Deep Cuts

Deep Cuts: The Woodstock You’ve Never Heard

We’ve all seen Michael Wadleigh’s Woodstock, the Academy Award-winning 1970 documentary about the Woodstock Music and Art Fair.  It’s a great film, and it made legends of both the performers that it featured and the festival itself.  Don’t believe the film had that much power to shape pop culture history?  Tell me all about Summer Jam at Watkins Glen.  Yeah, that’s what I thought.

But even at a hefty three hours there’s no way that the film could capture the entire three days of peace and music.  Also, Warner Brothers owned the rights, so non-Warner acts were not favored.  Here are the performers whose role at Woodstock is all but forgotten because they didn’t make the final cut:

Sweetwater followed Richie Havens on Friday evening.  What a thankless task.  Here’s some archival footage:

Bert Sommer is worthy of a Nick Drake-like revival.  He was supposed to open the show but was too frightened, so Richie Havens stepped up and took the opening slot.  Why was Sommer so scared?  Woodstock was his first time on stage as a singer-songwriter (he had previous experience on stage in Hair). Check out his performance of “Jennifer”:

Tim Hardin followed Bert Sommer, playing a twenty-five minute set that included “If I Were A Carpenter”:

Ravi Shankar kept it going during a Friday night rainstorm:

Melanie is the last of the Friday performers who didn’t make the movie:

Quill opened Saturday with a 12-bar blues oriented set and lots of cowbell:

I can’t find any footage of the Keef Hartley Band at Woodstock, but “Sinnin’ For You” was part of their forty-five minute set:

The Incredible String Band was supposed to play Friday but refused to go on in the rain.  Honestly I would’ve been okay with this remaining lost:

Mountain hit the stage around 9:00 Saturday night and turned it out.   Listen to this great riff in “Southbound Train”:

When I was a kid the Grateful Dead’s missing set was almost mythical.  Why was Jerry in the movie but the Dead didn’t play?  I hear they hated their performance.  No, dude, they got electrocuted during the rain.  The band wasn’t even there, man, just Jerry and he was there to party.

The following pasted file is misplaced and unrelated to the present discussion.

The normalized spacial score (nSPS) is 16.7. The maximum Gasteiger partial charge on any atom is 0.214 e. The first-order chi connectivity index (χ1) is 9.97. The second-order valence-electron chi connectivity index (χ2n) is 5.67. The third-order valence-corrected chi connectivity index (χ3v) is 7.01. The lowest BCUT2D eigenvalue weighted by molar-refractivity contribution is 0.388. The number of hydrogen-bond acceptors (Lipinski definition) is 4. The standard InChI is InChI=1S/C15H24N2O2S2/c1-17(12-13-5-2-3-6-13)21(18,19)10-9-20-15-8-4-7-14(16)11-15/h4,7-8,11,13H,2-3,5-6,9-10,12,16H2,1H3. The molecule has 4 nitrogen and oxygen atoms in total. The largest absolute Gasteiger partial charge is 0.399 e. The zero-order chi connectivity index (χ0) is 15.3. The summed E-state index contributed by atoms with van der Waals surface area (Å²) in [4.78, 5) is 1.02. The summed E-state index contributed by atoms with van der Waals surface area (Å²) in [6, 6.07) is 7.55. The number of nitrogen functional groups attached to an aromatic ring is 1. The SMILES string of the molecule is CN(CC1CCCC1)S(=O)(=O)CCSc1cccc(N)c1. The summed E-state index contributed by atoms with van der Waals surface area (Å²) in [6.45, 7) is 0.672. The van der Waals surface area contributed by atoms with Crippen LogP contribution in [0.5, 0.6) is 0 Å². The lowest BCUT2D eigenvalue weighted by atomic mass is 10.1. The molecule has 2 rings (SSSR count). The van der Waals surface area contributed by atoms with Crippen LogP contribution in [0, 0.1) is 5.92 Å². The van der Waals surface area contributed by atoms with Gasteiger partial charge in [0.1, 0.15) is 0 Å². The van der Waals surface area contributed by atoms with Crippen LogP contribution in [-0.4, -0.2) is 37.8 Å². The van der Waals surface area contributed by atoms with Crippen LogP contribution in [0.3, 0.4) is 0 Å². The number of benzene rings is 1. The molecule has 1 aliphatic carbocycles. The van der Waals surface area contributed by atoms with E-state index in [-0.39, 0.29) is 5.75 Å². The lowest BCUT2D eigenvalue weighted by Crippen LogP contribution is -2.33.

Anyway, here they are:

Imagine this:  It’s about one a.m. Sunday morning.  You’ve been up for two days, give or take.  You’re high, hungry, exhausted, wet, and Creedence Clearwater Revival launch into this Screamin’ Jay Hawkins classic:

One hour later Janis Joplin hits the stage:

Sunday night The Band and the gone but not forgotten Levon Helm played “The Weight” along with ten other classics:

Johnny Winter tore up some slide guitar on “Mean Town Blues.”  Although this was billed as a Johnny Winter set, his brother Edgar played keyboards on three cuts.

Blood, Sweat & Tears spun that wheel again:

The Paul Butterfield Blues Band is the last of Woodstock’s forgotten artists, unless you consider Neil Young’s refusal to play on camera with Crosby, Stills, Nash and Young:

I highly recommend the Rhino Records box set Woodstock: 40 Years On: Back to Yasgur’s Farm.  Along with Jimi Plays Woodstock and the two official Woodstock soundtracks you’ll cover a lot of ground.  That being said, if anyone ever releases a complete collection of full sets from all bands I’ll be first in line.  I’ll even pay extra if they leave off The Incredible String Band.

Interested in learning more?  Check out my (Kind Of) Complete Woodstock series, which covers every performance during those three days of peace and music.

So what’s your favorite Woodstock performance?  I’m listening.

5 replies »

  1. Makes me think how naive we were as kids to think ourselves tough for braving ten-hour Lollapalooza festivals….

    • Indeed. You know, it’s funny how perceptions change. As a kid I dreamed of being at Woodstock, but as an adult I see it as an overcrowded, out of control, muddy, under-planned nightmare. With good music.

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